The global market is expected to grow at an over 20% compound annual growth rate (CAGR). Almost half (47%) of the $1.141 billion reprocessed medical device market consisted of North American business in 2014, but the report authors...

May 23rd, 2016
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Procyrion envisions their Aortix device as a less-invasive approach that would keep heart failure patients ambulatory while under treatment.

Marie Thibault

The small Aortix device, under development now, is being designed for the Class III and IVa heart failure patient.

Even though heart failure affects approximately 6 million Americans, there are surprisingly few device treatments and procedures available for these patients. Left ventricular assist devices (LVADs) have received plenty of attention in recent years for their ability to help severe heart failure patients, but the therapy, which requires invasive surgery, can hold little appeal for people who have less severe heart failure. Yet this same...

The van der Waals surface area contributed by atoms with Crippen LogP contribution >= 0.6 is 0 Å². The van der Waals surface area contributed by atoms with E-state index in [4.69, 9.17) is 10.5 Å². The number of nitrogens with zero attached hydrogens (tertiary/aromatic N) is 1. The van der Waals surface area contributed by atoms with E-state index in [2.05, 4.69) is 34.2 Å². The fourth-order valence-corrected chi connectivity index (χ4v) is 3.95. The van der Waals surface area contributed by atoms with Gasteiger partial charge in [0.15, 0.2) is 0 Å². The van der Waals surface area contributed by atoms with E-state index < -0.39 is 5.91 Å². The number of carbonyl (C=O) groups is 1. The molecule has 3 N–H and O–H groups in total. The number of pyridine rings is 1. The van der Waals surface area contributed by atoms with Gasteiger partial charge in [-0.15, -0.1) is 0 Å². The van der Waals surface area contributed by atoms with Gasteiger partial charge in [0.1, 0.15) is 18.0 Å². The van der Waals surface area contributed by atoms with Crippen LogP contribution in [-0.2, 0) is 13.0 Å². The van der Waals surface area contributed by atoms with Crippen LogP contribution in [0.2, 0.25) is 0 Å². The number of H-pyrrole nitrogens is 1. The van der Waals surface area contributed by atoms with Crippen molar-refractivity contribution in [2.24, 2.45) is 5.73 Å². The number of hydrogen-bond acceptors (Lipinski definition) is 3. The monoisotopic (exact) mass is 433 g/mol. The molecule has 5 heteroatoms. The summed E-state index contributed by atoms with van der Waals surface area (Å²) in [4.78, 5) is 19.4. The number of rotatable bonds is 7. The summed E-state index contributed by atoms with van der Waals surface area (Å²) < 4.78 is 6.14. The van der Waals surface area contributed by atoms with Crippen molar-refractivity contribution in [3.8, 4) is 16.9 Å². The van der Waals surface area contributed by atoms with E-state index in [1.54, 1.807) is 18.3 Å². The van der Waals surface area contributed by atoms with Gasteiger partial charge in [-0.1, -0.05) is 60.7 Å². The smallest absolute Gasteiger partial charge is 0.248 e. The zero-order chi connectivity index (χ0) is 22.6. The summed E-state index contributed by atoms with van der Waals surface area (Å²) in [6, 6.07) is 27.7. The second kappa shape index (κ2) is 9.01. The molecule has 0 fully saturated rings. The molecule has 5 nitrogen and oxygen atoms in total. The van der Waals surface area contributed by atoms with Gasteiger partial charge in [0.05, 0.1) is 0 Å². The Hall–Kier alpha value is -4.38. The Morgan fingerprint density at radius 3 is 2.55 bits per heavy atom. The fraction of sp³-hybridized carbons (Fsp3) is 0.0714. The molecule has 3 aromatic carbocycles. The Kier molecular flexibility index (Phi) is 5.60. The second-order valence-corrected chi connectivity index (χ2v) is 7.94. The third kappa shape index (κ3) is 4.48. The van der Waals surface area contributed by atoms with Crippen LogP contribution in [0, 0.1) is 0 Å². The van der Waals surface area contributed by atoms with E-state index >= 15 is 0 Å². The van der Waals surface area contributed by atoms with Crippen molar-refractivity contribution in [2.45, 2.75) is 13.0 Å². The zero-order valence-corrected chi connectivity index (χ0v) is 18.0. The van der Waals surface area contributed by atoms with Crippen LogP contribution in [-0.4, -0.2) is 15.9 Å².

May 20th, 2016
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Edwards Lifesciences prevails in a lawsuit involving the transcatheter mitral valve replacement company it acquired and that startup's competitor. 

Arundhati Parmar

The landscape of transcatheter mitral valve replacement to treat mitral valve regurgitation remains unconquered by any company, small or big, but that doesn't mean that patent disputes haven't arisen.

Edwards Lifesciences, which acquired TMVR startup CardiAQ Valve Technologies, announced Thursday that a Massachussets federal jury has found in favor...

May 19th, 2016
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Here are some key points to know about the devices story emerging from the diversified conglomerate. 

Arundhati Parmar

Investors haven't been too happy with Johnson & Johnson lately with reports of the company getting hit with requests to ramp up its acquisitions and to break up its various businesses. 

Yet, according to recent analyst reports based on an analyst meeting that J&J held Wednesday in New Jersey, the company has been quietly rejiggering its operations, shoring up its strengths and innovating to breathe new life its consumer and medical device business.

Here are five takeaways about the device business of the diversified conglomerate — both consumer facing and hospital facing.